Monday, December 2, 2013

Why is (HTTPS) important on Cyber Monday?


(HTTPS) stands for Hypertext Transfer Protocol Secure. This means the computer network is secure and uses encryption keys to exchange data between the client and server.

Seeing HTTPS in your web browser shows you the site is authenticated and you are safe against man-in-the-middle attacks, such as phishing or malicious sites.


Many consumers are online participating in Cyber Monday shopping this second. Cyber Monday is the perfect time for cybercriminals to take advantage of ambitious shoppers paying more attention to getting “the deal” instead of watching out for their security.

Most websites begin with http:// but if you are purchasing something and entering private data, the browser should always contain a https://. If you don’t see the “s” then you can not be certain your information is secure.

Also a “lock” symbol should appear in the lower-right corner of the check-out page.


It is warned there will be a 60 percent spike in cyber attacks this shopping season. Payment fraud, mobile and online account hijacking, and Denial of Service attacks are some issues that will come along with Cyber Monday scams.

Key Points to Remember on Cyber Monday:
  1. Don’t Click on Pop-up Ads – Malicious pop-up ads are one of the largest threats to web shoppers.
  2. Keep Software Up-To-Date -  Update your software as soon as new features become available.  Updating once a week is advised to avoid security holes.
  3. Use Strong Passwords – Never use birthdays, family names, or consecutive numbers for passwords.  If your password is easy to remember, it is easy to hack.  Check out our guide:  How to Create a Secure Password.
  4. Install Antivirus and Anti-Spyware Software – When shopping, you don’t want others to track the websites you’ve visited.  Here are the 5 Best Free Antivirus Software Options.
  5. Enable “Timeouts” on Mobile - If you are a consumer that is doing your holiday shopping on your mobile phone, enable a lock screen password, in case your device is lost or stolen.
  6. Use a Secure Connection – Any online financial transactions should be made on a private Wi-Fi connection.  Coffee shops and library’s are vulnerable to attacks.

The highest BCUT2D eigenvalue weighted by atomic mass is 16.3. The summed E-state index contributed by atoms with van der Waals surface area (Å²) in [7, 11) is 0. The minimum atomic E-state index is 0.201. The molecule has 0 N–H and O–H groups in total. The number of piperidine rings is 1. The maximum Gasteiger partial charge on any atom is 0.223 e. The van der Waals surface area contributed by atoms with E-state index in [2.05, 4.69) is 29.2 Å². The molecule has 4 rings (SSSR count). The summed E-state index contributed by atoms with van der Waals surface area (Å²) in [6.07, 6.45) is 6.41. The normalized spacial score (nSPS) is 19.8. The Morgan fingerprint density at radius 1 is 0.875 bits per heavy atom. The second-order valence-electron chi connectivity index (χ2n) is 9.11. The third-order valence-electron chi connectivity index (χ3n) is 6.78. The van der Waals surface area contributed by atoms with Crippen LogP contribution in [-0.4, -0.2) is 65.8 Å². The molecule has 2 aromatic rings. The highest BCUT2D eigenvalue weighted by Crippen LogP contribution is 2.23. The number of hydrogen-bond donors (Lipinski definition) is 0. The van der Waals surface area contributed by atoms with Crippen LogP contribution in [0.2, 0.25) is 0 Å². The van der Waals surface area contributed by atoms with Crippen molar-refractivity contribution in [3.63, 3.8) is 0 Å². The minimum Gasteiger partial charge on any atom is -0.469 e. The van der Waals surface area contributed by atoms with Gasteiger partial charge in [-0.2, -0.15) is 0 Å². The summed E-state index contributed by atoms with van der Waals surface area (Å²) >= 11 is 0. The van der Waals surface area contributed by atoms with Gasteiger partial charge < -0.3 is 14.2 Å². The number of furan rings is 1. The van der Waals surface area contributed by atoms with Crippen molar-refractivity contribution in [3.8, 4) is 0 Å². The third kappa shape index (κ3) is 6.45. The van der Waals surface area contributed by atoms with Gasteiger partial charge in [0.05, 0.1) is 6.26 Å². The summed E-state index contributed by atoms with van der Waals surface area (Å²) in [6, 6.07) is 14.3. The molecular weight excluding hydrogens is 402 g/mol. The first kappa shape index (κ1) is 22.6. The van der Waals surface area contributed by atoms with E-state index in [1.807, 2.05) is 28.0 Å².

7. Avoid Email Advertisements – Don’t click on e-mail advertisements and promotions from your inbox.  Go directly to the site to avoid fake links.
  8. Shop at Companies You Know - Check the rating and number of sales for sites, make sure they have a good return policy and contact information.  You can check the company’s legitimacy through the Better Business Bureau.
  9. Use Credit, Not Debit – Using your credit card for purchases gives you more insurance protection on fraudulent claims.  
  10. Ensure Your Site Is Secure – Be sure the URL begins with https:// as oppesed to http:// and has a lock in the browser’s search bar.
  11. Be Wary of Charity Sites – Check the legitimacy of charity websites, there are a lot of phony charities aiming to take your money to only help themselves.
  12. Check You Location and Privacy Settings – Turn off the location sharing on your device.  Many apps and websites will automatically share your GPS location by default.
  13. Check Your Statements Frequently - Some hackers will make small purchases on your credit card to avoid detection.  Stay on top of your account and check your statements often.
  14. Add Browser Extensions and Security Apps -  Pop-up blockers and malware detection extensions will give you extra security.  Use some of these free tools: 8 Best Free Tools for Internet Security.
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Http vs. Https: What’s the difference? – MSDN
14 Tips to Avoid Cyber Monday Scams – Mashable

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